Currently, the administration of the Estate is vested with the interim administrators appointed by the Court. The DoJ has also filed a caveat against a grant of probate or administration to preserve the status quo of the Estate pending a scheme to be set up and sanctioned by the Court. The DoJ will continue to actively pursue the relevant legal proceedings in relation to the Scheme to ensure the early preparation and implementation of the Scheme, and to handle the Estate in accordance with the wishes of the late Mrs Nina Wang. The DoJ will also continue to actively follow up the detailed arrangements for the implementation of the will, including handling the court proceedings already commenced, and closely monitoring the management and preservation of the Estate with a view to protecting and safeguarding the relevant charitable interest.
The Court has fixed a directions hearing on May 26, 2021. Given that the relevant legal proceedings have already commenced, it is inappropriate for us to publicly discuss any further details.
(3) The Law Reform Commission (LRC), chaired by SJ, published its Report on Charities (the LRC Report) in December 2013, which made a number of recommendations for reform to the Government for more comprehensive and effective regulations of charitable organisations, including: (i) there should be a clear statutory definition of charitable purposes; (ii) all charitable organisations which (1) solicit from the public for the donation of cash or its equivalent; and/or (2) have sought tax exemption should be subject to the requirement of registration; (iii) a set of specifically formulated financial reporting standard should be adopted for charities in Hong Kong, and the Government should work with the professional accounting body/bodies to formulate this standard; (iv) the Government should ensure that tax-exempt charities make information about their operations available to the public by publishing certain documents, such as their financial statements and activities' reports, on their websites; (v) applicants for different types of charitable fundraising licences or permits should be required to disclose the charity's background and activities, the objective of the charitable fundraising, the use of the funds collected, and the charity's accounts for the most recent accounting year.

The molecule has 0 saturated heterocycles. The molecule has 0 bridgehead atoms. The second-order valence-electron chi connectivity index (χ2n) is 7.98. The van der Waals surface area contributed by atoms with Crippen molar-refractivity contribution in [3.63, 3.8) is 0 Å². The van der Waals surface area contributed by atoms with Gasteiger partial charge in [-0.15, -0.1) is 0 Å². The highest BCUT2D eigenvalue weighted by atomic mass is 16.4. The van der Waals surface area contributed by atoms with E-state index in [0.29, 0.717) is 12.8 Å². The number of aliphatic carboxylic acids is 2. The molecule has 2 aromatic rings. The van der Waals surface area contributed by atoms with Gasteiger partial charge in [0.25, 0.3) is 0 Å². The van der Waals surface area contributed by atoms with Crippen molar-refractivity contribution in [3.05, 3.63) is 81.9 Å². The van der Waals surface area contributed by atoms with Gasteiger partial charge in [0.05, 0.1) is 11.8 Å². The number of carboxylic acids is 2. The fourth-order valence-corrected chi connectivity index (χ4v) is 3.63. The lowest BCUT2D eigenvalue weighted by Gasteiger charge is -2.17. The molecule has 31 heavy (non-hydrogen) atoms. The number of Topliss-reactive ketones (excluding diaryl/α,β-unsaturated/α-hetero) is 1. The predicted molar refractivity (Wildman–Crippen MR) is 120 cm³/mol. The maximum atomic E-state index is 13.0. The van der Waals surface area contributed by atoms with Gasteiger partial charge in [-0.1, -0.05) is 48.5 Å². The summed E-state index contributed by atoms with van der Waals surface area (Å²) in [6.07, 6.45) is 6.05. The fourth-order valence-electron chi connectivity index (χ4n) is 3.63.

The publication of the LRC Report marks the completion of the LRC's study of the relevant subject. The LRC Report was then be passed to the Government for the relevant policy bureau to consider whether and how to implement the recommendations. In fact, the LRC Report has already been included as an outstanding item for discussion of the LegCo Panel on Welfare Services. Members who are concerned with the implementation progress of a specific LRC report may request the relevant Panel to follow up with the responsible bureau.
We have consulted the Home Affairs Bureau (HAB) regarding the implementation progress of the LRC Report. The HAB indicates that the recommendations in the LRC Report are relevant to the purviews of various Government bureaux and departments. Since many recommendations in the LRC Report carry significant implications on charities in Hong Kong in terms of their definition and operation, the Government needs to consider the recommendations thoroughly and carefully. The HAB points out that it has been assigned to co-ordinate inputs from relevant bureaux and departments in formulating a response to the LRC's recommendations for the Government's overall consideration. According to the HAB, it has been actively following up the co-ordination with a view to formulating a response for the Government's consideration as soon as possible. In the process of co-ordinating inputs from relevant bureaux and departments, the HAB will make reference to the improvement measures recommended in the Director of Audit's Report No. 68 (Audit Report) as well as in the Public Accounts Committee Reports No. 68 and 68A (PAC Reports).
With reference to the recommendations in the LRC Report, the Audit Report as well as the PAC Reports, the Government introduced by phases since August 1, 2018 and April 1, 2019 and put in place a series of administrative measures relating to charitable fundraising activities.
Ends/Wednesday, February 24, 2021
Issued at HKT 16:05